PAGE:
They come from all over the nation’s lower eleven, these artisans of the carefully prepped table, each a nominee or honoree of the James Beard Foundation’s most revered awards.
There’s Edward Lee from Magnolia in Louisville, Andrea Reusling from Lantern in Chapel Hill and Ashley Christensen from Poole’s and Beasley’s and Chuck’s in Raleigh. They number about 20 in all, hailing from Oxford and Memphis, Chattanooga and Charlotte, Nashville and Birmingham, each plucked from the favored cities of the South.
They arrive at an outdoor site in the west end of Atlanta where two kitchens await on either side of a bridge. Two former slaughterhouses, once home to White and Star Provisions, form latter-day, mixed use bookends. At the center is a long table parallel to the railroad tracks, soon to be the site of a much-coveted fete.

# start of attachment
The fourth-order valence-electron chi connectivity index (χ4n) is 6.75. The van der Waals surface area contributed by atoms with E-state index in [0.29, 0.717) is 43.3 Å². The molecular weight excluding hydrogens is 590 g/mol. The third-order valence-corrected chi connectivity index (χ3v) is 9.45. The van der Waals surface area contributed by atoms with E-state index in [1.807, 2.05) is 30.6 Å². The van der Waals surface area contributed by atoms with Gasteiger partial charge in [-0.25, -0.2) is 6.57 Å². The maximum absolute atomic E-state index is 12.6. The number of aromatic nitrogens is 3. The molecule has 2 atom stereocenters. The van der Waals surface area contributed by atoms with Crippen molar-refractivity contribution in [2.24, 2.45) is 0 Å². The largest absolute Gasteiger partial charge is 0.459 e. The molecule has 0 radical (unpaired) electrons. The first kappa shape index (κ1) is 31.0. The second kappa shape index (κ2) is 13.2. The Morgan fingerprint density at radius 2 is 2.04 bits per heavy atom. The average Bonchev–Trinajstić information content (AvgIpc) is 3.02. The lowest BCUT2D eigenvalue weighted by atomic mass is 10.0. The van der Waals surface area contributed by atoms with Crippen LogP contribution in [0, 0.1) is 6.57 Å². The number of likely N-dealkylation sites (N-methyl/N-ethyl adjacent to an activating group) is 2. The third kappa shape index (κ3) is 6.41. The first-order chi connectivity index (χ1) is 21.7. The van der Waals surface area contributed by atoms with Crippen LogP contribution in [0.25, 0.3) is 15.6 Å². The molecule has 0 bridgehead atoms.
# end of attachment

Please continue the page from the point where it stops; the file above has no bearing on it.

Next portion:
“About 175 people come for supper,” says Chef Annie Quatrano, organizer of Sunday Supper South. “The menu is extremely varied – each chef prepares a family-style dish.”
There’ll be 17 plates, each feeding ten people. It’s a meal designed to create camaraderie among those who cook, with miminal stress. “From a chef’s perspective, it’s not a difficult event,” she says.
But from the diners’ point of view, it’s really something quite special. “It’s a pretty hot ticket,” she says. “It usually sells out within two weeks.”
This year’s event begins with hors d’oeuvres on Sunday, Oct. 28 at 5:30 PM, then moves to a seated dinner at 7:00, all taking place at Westside Provisions District.
For more information, go to https://www.facebook.com/SundaySupperSouth
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